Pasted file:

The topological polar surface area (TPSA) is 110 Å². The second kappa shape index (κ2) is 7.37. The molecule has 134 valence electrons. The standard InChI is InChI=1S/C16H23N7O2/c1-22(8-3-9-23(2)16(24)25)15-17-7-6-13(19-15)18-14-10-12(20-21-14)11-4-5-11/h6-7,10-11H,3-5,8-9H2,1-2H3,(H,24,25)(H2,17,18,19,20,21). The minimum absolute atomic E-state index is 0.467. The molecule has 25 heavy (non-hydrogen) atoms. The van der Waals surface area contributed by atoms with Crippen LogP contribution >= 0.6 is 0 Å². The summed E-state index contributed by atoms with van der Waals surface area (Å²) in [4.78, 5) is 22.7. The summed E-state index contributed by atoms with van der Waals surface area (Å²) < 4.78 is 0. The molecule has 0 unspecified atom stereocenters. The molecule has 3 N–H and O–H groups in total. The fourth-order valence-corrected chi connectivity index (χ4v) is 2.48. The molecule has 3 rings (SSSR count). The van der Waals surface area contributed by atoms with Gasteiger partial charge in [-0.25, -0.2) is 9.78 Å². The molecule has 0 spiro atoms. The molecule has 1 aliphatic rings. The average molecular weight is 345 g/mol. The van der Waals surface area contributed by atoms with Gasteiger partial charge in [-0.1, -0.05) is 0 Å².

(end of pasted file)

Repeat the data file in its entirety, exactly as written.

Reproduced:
The topological polar surface area (TPSA) is 110 Å². The second kappa shape index (κ2) is 7.37. The molecule has 134 valence electrons. The standard InChI is InChI=1S/C16H23N7O2/c1-22(8-3-9-23(2)16(24)25)15-17-7-6-13(19-15)18-14-10-12(20-21-14)11-4-5-11/h6-7,10-11H,3-5,8-9H2,1-2H3,(H,24,25)(H2,17,18,19,20,21). The minimum absolute atomic E-state index is 0.467. The molecule has 25 heavy (non-hydrogen) atoms. The van der Waals surface area contributed by atoms with Crippen LogP contribution >= 0.6 is 0 Å². The summed E-state index contributed by atoms with van der Waals surface area (Å²) in [4.78, 5) is 22.7. The summed E-state index contributed by atoms with van der Waals surface area (Å²) < 4.78 is 0. The molecule has 0 unspecified atom stereocenters. The molecule has 3 N–H and O–H groups in total. The fourth-order valence-corrected chi connectivity index (χ4v) is 2.48. The molecule has 3 rings (SSSR count). The van der Waals surface area contributed by atoms with Gasteiger partial charge in [-0.25, -0.2) is 9.78 Å². The molecule has 0 spiro atoms. The molecule has 1 aliphatic rings. The average molecular weight is 345 g/mol. The van der Waals surface area contributed by atoms with Gasteiger partial charge in [-0.1, -0.05) is 0 Å².